Friday, July 24, 2009

yoga houses and meditating on shoes

Yoga is the study of the architecture of my home, the scaffolding, the inhabitant.

“There is no home, unless we find it in ourselves.”



In church, fancy shoes were worn-
scuff-free shoes, bejeweled shoes, high-heeled shoes teetering toward heaven.
I felt bare wood between my fingers holding the back of the pew in front of me
as I slipped off one shoe at a time,
shinking in height next to my Grandmother,
who was apparently trying to reach God with large hats.

At the mosque down the street from my apartment,
men take off their work boots in favor of socks or thin sandals to bow down toward the East River.
sometimes spilling out of the mosque and onto the steet itself,
fabric knees kissing pavement again and again.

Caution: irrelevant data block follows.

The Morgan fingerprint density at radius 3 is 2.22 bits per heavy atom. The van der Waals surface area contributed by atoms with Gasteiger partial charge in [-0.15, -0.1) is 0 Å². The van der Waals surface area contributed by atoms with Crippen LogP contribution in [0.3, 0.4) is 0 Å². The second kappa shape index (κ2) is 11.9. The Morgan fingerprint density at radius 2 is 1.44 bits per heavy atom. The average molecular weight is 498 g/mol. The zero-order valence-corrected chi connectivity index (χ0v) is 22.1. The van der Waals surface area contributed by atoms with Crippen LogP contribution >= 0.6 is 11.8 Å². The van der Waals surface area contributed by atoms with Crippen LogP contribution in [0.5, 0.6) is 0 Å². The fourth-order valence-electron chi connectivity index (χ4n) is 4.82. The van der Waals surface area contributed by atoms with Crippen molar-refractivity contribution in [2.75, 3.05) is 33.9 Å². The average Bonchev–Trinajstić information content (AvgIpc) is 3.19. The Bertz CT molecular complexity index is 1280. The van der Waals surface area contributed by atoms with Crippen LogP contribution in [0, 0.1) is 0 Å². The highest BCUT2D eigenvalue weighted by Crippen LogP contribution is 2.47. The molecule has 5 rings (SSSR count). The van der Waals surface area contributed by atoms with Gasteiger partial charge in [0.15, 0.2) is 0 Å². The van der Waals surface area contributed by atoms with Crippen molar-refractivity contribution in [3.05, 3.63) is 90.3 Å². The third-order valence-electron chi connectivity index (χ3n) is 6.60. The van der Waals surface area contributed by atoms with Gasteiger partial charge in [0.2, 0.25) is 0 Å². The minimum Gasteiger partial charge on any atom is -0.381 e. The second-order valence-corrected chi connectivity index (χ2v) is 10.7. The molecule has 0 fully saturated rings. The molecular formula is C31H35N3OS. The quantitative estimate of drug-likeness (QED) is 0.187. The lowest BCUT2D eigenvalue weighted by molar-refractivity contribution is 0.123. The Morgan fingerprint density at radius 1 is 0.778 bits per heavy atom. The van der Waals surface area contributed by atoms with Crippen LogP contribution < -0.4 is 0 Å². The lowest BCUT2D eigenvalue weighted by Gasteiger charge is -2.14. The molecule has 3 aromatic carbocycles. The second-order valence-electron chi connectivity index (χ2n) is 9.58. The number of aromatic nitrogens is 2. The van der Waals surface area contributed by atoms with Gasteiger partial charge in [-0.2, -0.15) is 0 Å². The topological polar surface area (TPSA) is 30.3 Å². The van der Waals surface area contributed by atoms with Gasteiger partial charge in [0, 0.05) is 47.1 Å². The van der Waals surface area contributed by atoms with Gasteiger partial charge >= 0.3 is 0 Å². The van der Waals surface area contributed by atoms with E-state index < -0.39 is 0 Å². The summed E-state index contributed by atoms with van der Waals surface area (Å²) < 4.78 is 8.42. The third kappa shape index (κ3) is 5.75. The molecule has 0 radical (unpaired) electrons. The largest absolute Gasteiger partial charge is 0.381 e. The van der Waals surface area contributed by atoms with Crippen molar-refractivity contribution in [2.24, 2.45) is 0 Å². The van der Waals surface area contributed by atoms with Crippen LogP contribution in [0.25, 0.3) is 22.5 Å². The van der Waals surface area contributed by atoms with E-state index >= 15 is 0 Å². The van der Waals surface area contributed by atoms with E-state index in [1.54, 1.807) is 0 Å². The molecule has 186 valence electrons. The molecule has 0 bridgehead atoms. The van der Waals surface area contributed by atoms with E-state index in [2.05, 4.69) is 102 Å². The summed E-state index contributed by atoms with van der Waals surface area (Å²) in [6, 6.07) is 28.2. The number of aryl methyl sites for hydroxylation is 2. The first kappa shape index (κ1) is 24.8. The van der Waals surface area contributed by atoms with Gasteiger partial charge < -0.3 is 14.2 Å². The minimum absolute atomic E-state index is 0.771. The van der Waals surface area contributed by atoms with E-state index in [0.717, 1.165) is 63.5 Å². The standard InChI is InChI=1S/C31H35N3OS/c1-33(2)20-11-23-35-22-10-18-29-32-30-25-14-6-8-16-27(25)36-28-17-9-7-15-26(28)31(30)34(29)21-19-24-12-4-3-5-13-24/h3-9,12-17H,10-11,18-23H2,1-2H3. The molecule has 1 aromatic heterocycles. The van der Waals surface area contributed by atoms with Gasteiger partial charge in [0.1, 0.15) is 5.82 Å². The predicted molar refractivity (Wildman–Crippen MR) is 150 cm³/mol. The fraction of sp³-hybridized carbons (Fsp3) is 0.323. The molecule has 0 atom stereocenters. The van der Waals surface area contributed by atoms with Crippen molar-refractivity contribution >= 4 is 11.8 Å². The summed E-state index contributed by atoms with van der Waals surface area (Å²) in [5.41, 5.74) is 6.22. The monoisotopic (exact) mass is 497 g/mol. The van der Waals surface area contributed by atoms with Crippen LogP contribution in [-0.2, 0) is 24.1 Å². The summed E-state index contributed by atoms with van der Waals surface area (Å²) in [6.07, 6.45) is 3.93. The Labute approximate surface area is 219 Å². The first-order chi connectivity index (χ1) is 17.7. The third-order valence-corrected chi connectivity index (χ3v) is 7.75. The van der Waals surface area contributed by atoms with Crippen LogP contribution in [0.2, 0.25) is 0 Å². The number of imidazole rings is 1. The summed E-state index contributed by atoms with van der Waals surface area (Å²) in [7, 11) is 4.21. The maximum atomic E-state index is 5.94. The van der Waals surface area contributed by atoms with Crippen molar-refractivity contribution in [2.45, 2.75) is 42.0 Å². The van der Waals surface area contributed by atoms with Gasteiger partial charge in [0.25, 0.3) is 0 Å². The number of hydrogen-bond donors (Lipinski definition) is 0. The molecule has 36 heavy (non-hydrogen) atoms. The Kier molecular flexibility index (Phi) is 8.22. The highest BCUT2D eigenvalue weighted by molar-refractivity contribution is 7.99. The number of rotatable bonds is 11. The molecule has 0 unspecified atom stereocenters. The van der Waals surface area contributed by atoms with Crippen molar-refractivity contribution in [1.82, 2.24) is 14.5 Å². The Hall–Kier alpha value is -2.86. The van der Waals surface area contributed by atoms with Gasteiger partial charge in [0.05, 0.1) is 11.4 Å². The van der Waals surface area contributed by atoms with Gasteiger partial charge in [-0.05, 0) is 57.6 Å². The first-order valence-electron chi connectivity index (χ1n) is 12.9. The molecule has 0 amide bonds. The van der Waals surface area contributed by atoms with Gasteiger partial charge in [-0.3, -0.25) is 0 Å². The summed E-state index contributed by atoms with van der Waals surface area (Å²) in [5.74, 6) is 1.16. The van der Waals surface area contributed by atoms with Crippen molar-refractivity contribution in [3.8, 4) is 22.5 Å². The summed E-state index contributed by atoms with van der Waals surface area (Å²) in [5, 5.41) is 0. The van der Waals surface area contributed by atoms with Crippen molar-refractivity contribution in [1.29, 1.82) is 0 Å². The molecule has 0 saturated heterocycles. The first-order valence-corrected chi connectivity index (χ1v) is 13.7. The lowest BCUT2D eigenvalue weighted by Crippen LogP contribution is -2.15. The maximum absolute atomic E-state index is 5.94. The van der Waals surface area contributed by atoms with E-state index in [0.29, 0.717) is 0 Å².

In the meditation hall,
my socks scuff in walking meditation,
rolling through bones and pressure points,
stilling the mind-
God, where do you want me to go?
And how should I get there?
In motorcycle boots, red-high stilletos, bare toes?
I follow white Kenneth Cole cottoned heels moving slowly in front of me.
Toe, heel, heel, toe.

On the spongy yoga mat,
my barest of feet grip and release,
leaving small prayer prints as unique as our own inner language.
My toes polished, or not.
Sometimes they go upside down, standing on air.

God must have ears bigger than my downstairs neighbor,
to hear all the heel clicking and toe padding and sock scuffing.
All those barefoot intentions and well-heeled thoughts.